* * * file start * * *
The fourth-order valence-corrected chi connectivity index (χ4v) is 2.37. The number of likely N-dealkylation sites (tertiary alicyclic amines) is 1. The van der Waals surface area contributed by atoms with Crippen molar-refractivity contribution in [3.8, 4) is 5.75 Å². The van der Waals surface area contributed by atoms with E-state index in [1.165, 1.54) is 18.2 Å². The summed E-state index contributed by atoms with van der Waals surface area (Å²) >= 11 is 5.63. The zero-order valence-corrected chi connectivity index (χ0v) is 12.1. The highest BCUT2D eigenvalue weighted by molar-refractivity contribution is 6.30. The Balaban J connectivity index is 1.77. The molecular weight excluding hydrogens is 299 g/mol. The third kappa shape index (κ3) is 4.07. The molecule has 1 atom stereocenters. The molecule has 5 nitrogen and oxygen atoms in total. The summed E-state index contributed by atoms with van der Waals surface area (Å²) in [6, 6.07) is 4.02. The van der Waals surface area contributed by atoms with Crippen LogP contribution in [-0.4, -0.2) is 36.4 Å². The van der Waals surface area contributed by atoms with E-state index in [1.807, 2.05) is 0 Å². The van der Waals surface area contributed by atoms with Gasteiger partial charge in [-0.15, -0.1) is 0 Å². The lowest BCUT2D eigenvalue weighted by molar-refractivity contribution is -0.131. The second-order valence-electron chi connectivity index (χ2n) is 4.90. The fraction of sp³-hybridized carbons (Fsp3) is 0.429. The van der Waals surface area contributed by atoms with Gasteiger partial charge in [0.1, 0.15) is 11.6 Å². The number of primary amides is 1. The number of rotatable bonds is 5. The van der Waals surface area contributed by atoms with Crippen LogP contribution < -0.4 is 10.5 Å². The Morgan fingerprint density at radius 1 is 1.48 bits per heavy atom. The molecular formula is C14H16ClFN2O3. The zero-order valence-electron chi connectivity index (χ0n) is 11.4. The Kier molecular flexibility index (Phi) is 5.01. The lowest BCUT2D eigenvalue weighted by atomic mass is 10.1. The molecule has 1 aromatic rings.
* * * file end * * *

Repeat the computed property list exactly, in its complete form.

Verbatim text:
The fourth-order valence-corrected chi connectivity index (χ4v) is 2.37. The number of likely N-dealkylation sites (tertiary alicyclic amines) is 1. The van der Waals surface area contributed by atoms with Crippen molar-refractivity contribution in [3.8, 4) is 5.75 Å². The van der Waals surface area contributed by atoms with E-state index in [1.165, 1.54) is 18.2 Å². The summed E-state index contributed by atoms with van der Waals surface area (Å²) >= 11 is 5.63. The zero-order valence-corrected chi connectivity index (χ0v) is 12.1. The highest BCUT2D eigenvalue weighted by molar-refractivity contribution is 6.30. The Balaban J connectivity index is 1.77. The molecular weight excluding hydrogens is 299 g/mol. The third kappa shape index (κ3) is 4.07. The molecule has 1 atom stereocenters. The molecule has 5 nitrogen and oxygen atoms in total. The summed E-state index contributed by atoms with van der Waals surface area (Å²) in [6, 6.07) is 4.02. The van der Waals surface area contributed by atoms with Crippen LogP contribution in [-0.4, -0.2) is 36.4 Å². The van der Waals surface area contributed by atoms with E-state index in [1.807, 2.05) is 0 Å². The van der Waals surface area contributed by atoms with Gasteiger partial charge in [-0.15, -0.1) is 0 Å². The lowest BCUT2D eigenvalue weighted by molar-refractivity contribution is -0.131. The second-order valence-electron chi connectivity index (χ2n) is 4.90. The fraction of sp³-hybridized carbons (Fsp3) is 0.429. The van der Waals surface area contributed by atoms with Gasteiger partial charge in [0.1, 0.15) is 11.6 Å². The number of primary amides is 1. The number of rotatable bonds is 5. The van der Waals surface area contributed by atoms with Crippen LogP contribution < -0.4 is 10.5 Å². The Morgan fingerprint density at radius 1 is 1.48 bits per heavy atom. The molecular formula is C14H16ClFN2O3. The zero-order valence-electron chi connectivity index (χ0n) is 11.4. The Kier molecular flexibility index (Phi) is 5.01. The lowest BCUT2D eigenvalue weighted by atomic mass is 10.1. The molecule has 1 aromatic rings.